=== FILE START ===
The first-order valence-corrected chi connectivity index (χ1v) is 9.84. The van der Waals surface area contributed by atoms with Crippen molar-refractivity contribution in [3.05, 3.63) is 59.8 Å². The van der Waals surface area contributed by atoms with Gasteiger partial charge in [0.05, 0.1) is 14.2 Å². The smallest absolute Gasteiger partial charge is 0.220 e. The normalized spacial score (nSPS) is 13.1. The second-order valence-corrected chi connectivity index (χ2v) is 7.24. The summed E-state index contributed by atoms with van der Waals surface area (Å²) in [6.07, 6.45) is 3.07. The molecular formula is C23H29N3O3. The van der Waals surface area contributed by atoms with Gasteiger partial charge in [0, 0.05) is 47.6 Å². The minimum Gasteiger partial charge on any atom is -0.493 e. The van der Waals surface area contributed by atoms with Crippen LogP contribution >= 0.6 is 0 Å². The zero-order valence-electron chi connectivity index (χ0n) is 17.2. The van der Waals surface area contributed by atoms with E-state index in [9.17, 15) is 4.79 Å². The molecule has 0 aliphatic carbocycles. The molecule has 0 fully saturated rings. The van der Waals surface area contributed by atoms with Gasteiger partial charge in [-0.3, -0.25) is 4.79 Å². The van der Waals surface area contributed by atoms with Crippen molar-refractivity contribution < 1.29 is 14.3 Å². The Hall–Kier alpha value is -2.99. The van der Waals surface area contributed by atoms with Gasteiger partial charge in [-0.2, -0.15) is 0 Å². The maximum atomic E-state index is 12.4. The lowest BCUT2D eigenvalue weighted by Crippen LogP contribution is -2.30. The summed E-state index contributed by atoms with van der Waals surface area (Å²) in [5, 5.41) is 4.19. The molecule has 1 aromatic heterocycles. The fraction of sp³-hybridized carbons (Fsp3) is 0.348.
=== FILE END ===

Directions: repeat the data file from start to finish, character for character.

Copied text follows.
The first-order valence-corrected chi connectivity index (χ1v) is 9.84. The van der Waals surface area contributed by atoms with Crippen molar-refractivity contribution in [3.05, 3.63) is 59.8 Å². The van der Waals surface area contributed by atoms with Gasteiger partial charge in [0.05, 0.1) is 14.2 Å². The smallest absolute Gasteiger partial charge is 0.220 e. The normalized spacial score (nSPS) is 13.1. The second-order valence-corrected chi connectivity index (χ2v) is 7.24. The summed E-state index contributed by atoms with van der Waals surface area (Å²) in [6.07, 6.45) is 3.07. The molecular formula is C23H29N3O3. The van der Waals surface area contributed by atoms with Gasteiger partial charge in [0, 0.05) is 47.6 Å². The minimum Gasteiger partial charge on any atom is -0.493 e. The van der Waals surface area contributed by atoms with Crippen LogP contribution >= 0.6 is 0 Å². The zero-order valence-electron chi connectivity index (χ0n) is 17.2. The van der Waals surface area contributed by atoms with E-state index in [9.17, 15) is 4.79 Å². The molecule has 0 aliphatic carbocycles. The molecule has 0 fully saturated rings. The van der Waals surface area contributed by atoms with Gasteiger partial charge in [-0.3, -0.25) is 4.79 Å². The van der Waals surface area contributed by atoms with Crippen molar-refractivity contribution < 1.29 is 14.3 Å². The Hall–Kier alpha value is -2.99. The van der Waals surface area contributed by atoms with Gasteiger partial charge in [-0.2, -0.15) is 0 Å². The maximum atomic E-state index is 12.4. The lowest BCUT2D eigenvalue weighted by Crippen LogP contribution is -2.30. The summed E-state index contributed by atoms with van der Waals surface area (Å²) in [5, 5.41) is 4.19. The molecule has 1 aromatic heterocycles. The fraction of sp³-hybridized carbons (Fsp3) is 0.348.